- ItemCrystal chemistry, alpha decay damage, and geochemical alteration of brannerite and davidite(Committee of Asia-Pacific Societies of Microscopy, 2012-02-07) Lumpkin, GR; Zhang, YJ; Leung, SHF; Ferenczy, JTo investigate the long-term stability of the uranium minerals brannerite and davidite, we have undertaken an electron microscopy study of samples from a range of geological environments worldwide. Our results indicate that both minerals are transformed to an amorphous phase after a dose of approximately 10 16 α mg-1, similar to other rare element oxide minerals. Both minerals are susceptible to alteration via interaction with hydrothermal fluids, although by different mechanisms. The U-Th-Pb chemical ages of brannerite are generally consistent with the known ages and geological histories of the host rocks. These ages are affected by U loss from altered areas and Pb loss from unaltered brannerite.
- ItemCrystal structure influence on ion-irradiation tolerance of Ln2TiO5 compounds(Engineers Australia, 2014-11-26) Aughterson, RD; Lumpkin, GR; Gault, B; Whittle, KR; de los Reyes, M; Smith, KL; Cairney, JMAs a controllable and reproducible technique ion beam irradiation is routinely used as a method for simulating recoil damage caused by alpha-decay in actinide containing materials and neutron damage within fission and fusion reactor systems . The transition from a crystalline to amorphous structure may lead to larger scale effects in the material properties such as an increase in volume (swelling) linked to the generation and agglomeration of defects and decreased thermodynamic and structural stability. Compounds in this study consist of the nominal stoichiometry Ln2TiO5 (where Ln represents the lanthanide series plus yttrium). There are 4 crystal structure symmetries in this series; orthorhombic Pnma, hexagonal P63/mmc, cubic (pyrochlore-like) Fd-3m and cubic (fluorite-like) Fm-3m. The final structure is dependent upon the lanthanide size and processing conditions used (pressure and temperature regime) . Ln2TiO5 compounds have been proposed for potential nuclear based applications . For example, Dy2TiO5 has been incorporated into inert matrix fuel as a neutron absorber  and Gd2TiO5 has also been proposed for similar use  and it’s radiation tolerance has been tested for this purpose . In this study a systematic series of samples of the nominal stoichiometry Sm(x)Yb(2-x)TiO5 (where x = 2, 1.4, 1, 0.6, and 0) are used to test and compare the ion-irradiation tolerance of the major structures within the Ln2TiO5 system of compounds. An improved radiation tolerance with the higher symmetry cubic structures was found, which is consistent with previous studies of similar compounds.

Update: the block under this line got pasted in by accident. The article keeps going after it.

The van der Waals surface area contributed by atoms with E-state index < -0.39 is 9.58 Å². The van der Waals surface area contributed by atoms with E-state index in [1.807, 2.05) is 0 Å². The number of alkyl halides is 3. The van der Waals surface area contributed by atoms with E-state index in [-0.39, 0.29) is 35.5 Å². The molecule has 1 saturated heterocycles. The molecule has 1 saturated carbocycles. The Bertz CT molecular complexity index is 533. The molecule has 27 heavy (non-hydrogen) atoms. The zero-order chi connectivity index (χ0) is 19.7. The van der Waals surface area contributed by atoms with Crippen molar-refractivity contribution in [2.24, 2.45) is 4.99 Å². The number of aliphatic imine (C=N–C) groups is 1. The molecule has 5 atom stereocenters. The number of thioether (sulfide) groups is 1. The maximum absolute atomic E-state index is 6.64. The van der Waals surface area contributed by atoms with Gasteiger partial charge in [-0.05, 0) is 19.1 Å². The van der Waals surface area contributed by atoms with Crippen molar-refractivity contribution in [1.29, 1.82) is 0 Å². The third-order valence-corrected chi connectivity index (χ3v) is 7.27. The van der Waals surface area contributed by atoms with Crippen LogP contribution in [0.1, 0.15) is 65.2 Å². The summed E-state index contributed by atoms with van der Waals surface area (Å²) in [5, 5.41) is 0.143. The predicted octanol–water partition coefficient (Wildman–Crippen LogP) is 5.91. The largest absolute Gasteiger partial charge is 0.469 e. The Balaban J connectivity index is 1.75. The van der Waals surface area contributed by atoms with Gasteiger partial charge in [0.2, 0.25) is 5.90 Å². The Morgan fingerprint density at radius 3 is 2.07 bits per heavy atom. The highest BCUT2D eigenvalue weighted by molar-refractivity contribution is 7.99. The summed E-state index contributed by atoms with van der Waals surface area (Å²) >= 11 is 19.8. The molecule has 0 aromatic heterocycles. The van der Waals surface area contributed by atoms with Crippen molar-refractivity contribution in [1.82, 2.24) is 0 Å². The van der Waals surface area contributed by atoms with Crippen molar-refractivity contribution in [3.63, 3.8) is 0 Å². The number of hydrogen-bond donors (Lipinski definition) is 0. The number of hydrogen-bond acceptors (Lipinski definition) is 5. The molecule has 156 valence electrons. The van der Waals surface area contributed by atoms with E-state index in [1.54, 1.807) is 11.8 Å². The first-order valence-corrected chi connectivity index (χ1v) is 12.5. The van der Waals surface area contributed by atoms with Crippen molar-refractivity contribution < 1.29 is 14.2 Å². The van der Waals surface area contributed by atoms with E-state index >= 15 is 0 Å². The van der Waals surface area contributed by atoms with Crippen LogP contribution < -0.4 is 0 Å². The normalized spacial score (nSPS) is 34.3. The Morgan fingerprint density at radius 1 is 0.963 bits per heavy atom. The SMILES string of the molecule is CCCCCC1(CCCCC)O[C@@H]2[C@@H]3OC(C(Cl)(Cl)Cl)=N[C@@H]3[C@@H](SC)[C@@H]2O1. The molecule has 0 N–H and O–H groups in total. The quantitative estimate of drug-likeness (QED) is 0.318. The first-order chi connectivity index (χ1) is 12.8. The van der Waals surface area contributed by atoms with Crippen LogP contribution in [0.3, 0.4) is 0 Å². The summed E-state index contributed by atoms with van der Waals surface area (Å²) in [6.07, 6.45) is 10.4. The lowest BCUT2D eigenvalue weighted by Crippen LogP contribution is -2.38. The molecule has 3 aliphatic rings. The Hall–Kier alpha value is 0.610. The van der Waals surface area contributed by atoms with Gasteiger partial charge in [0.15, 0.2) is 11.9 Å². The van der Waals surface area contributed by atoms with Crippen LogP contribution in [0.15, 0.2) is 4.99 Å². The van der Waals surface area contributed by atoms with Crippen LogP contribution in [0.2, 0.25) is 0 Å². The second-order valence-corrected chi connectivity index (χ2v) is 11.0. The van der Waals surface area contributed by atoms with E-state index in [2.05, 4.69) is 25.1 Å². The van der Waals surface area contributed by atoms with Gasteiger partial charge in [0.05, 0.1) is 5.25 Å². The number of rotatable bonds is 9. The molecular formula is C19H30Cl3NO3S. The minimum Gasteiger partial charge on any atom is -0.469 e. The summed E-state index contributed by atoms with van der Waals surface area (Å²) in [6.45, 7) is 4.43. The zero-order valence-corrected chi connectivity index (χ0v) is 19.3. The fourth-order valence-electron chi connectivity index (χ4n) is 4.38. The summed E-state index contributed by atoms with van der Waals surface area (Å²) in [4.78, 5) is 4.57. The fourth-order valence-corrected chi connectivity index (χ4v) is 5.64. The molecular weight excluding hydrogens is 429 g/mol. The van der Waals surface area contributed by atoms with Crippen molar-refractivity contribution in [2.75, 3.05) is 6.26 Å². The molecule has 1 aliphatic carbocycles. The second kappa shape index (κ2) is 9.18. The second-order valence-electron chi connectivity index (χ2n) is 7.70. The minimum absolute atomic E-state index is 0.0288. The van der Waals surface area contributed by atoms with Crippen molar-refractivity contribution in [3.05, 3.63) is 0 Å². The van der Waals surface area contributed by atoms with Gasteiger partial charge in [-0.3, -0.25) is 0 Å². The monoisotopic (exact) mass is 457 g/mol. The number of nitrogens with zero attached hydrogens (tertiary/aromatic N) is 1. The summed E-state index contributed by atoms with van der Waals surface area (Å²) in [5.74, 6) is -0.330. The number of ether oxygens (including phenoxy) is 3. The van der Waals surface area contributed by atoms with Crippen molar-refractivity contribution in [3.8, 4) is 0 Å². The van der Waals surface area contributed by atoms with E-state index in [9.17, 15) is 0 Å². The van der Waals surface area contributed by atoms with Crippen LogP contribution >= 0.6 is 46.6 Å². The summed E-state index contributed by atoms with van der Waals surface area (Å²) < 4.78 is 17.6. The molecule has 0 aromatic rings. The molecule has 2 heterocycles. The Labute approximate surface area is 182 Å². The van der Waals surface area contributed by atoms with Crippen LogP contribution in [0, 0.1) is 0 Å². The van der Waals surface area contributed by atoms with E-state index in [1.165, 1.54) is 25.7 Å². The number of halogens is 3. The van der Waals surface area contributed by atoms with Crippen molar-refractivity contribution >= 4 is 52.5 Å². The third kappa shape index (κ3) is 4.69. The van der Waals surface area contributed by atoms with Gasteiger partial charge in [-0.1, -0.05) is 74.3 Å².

- ItemCrystal structures of orthorhombic, hexagonal, and cubic compounds of the Sm(x)Yb(2−x)TiO5 series(Elsevier, 2014-05) Aughterson, RD; Lumpkin, GR; Reyes, MDL; Sharma, N; Ling, CD; Gault, B; Smith, KL; Avdeev, M; Cairney, JMA series of single phase compounds with nominal stoichiometry Sm(x)Yb(2−x)TiO5 (x=2, 1.4, 1, 0.6, and 0) have been successfully fabricated to generate a range of crystal structures covering the most common polymorphs previously discovered in the Ln2TiO5 series (Ln=lanthanides and yttrium). Four of the five samples have not been previously fabricated in bulk, single phase form so their crystal structures are refined and detailed using powder synchrotron and single crystal x-ray diffraction, neutron diffraction and transmission electron microscopy. Based on the phase information from diffraction data, there are four crystal structure types in this series; orthorhombic Pnma, hexagonal P63/mmc, cubic (pyrochlore-like) Fd-3m and cubic (fluorite-like) Fm-3m. The cubic materials show modulated structures with variation between long and short range ordering and the variety of diffraction techniques were used to describe these complex crystal structure types. © 2014, Elsevier Inc.